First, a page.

World / Middle East

IS militants take hammer to priceless old artifacts

By Agencies in Irbil and Baghdad (China Daily) Updated: 2015-02-28 08:07

Seen as symbols of idolatry, relics are smashed by extremists claiming requirement by Muhammad

Islamic State militants in northern Iraq have destroyed a priceless collection of statues and sculptures from the ancient Assyrian era, inflicting what an archaeologist described as incalculable damage to a piece of shared human history.

A video published by Islamic State extremists on Thursday showed men breaking up the artifacts, some of them identified as dating from the 7th century BC, with sledgehammers and drills, saying they were symbols of idolatry.

"The Prophet ordered us to get rid of statues and relics, and his companions did the same when they conquered countries after him," an unidentified man said in the video.

The smashed articles appeared to come from a museum in Mosul, the northern city that was overrun by IS last June, a former employee at the museum said.

The militants shoved stone statues off their plinths, shattering them on the floor, and one man applied an electric drill to a large winged bull. The video showed a large exhibition room strewed with dismembered statues, as Islamic songs played in the background.

Lamia al-Gailani, an Iraqi archaeologist and associate fellow at the London-based Institute of Archaeology, said the militants had wreaked untold damage. "It's not only Iraq's heritage, it's the whole world's," she said.

"They are priceless and unique. It's unbelievable. I don't want to be Iraqi anymore," she said, comparing the episode to the dynamiting of the Bamiyan Buddhas by the Afghan Taliban in 2001.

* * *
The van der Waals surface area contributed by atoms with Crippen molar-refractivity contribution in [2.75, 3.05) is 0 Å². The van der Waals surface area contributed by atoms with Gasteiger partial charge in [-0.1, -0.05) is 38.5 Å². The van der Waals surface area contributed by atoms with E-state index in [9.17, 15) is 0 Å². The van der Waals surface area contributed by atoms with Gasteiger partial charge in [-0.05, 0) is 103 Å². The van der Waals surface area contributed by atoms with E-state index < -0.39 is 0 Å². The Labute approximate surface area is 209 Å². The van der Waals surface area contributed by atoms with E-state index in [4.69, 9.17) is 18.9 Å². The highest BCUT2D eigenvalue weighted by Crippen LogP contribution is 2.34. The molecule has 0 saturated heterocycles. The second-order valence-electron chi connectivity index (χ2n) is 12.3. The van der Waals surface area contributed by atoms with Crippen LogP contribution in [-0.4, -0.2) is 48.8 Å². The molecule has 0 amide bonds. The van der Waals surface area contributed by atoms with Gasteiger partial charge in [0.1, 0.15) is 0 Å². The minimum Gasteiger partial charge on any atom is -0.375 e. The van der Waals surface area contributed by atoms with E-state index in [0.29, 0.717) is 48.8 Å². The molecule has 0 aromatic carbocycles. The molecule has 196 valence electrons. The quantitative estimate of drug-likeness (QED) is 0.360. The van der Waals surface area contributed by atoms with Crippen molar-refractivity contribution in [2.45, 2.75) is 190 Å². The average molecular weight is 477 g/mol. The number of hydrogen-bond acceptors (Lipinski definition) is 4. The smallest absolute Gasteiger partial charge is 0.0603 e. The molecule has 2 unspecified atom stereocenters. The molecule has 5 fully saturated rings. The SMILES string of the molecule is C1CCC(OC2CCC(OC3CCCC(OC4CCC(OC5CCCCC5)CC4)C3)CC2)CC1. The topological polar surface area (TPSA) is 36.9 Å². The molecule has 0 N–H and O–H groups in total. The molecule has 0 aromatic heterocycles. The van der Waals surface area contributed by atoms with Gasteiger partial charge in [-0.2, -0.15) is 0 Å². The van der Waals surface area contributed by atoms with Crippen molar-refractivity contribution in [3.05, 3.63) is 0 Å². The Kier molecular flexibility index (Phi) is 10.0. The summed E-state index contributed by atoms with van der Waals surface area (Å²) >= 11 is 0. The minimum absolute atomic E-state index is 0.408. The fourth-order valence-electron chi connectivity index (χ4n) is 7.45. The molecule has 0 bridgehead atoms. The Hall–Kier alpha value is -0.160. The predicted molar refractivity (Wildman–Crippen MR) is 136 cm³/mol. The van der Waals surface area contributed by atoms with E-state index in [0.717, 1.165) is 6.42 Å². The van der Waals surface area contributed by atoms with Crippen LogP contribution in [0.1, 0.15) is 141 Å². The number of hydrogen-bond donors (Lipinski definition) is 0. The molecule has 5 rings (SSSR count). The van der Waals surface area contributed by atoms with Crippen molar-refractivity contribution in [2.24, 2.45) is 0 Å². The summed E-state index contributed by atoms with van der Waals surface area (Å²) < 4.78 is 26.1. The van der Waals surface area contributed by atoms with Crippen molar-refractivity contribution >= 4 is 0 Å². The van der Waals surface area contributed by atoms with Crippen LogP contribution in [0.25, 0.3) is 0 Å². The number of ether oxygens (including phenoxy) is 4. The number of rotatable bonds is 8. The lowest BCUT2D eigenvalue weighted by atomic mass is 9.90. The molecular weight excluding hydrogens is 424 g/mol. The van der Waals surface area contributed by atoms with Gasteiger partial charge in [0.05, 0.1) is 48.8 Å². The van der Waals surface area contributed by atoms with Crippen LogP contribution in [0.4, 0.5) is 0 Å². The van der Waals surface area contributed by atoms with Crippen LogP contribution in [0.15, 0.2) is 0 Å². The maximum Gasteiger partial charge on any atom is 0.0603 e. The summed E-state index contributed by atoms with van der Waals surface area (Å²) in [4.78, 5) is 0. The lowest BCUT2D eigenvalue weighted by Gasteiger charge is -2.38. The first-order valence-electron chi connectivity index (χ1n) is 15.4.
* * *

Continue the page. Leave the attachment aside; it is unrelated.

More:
As well as Assyrian statues of winged bulls from the Mesopotamian cities of Nineveh and Nimrud, Gailani said the IS militants appeared to have destroyed statues from Hatra, a Hellenistic-Parthian city in northern Iraq dating back around 2,000 years.

IS militants take hammer to priceless old artifacts

Eleanor Robson, professor of Ancient Near Eastern History at University College London, also said on Twitter that statues from Hatra and Nineveh had been wrecked, though she added that some objects shown in the video were modern replicas.

UNESCO director general Irina Bokova said she had demanded an emergency meeting of the Security Council following the destruction in Mosul.

"This attack is far more than a cultural tragedy - this is also a security issue as it fuels sectarianism, violent extremism and conflict in Iraq," she said in a statement.

IS espouses a purist school of Sunni Islam, deeming many other Muslims to be heretics. Its fighters have destroyed Shiite and Sufi religious sites and attacked churches and other shrines in the parts of Syria and Iraq under their control.

Reuters - AFP - AP

(China Daily 02/28/2015 page11)

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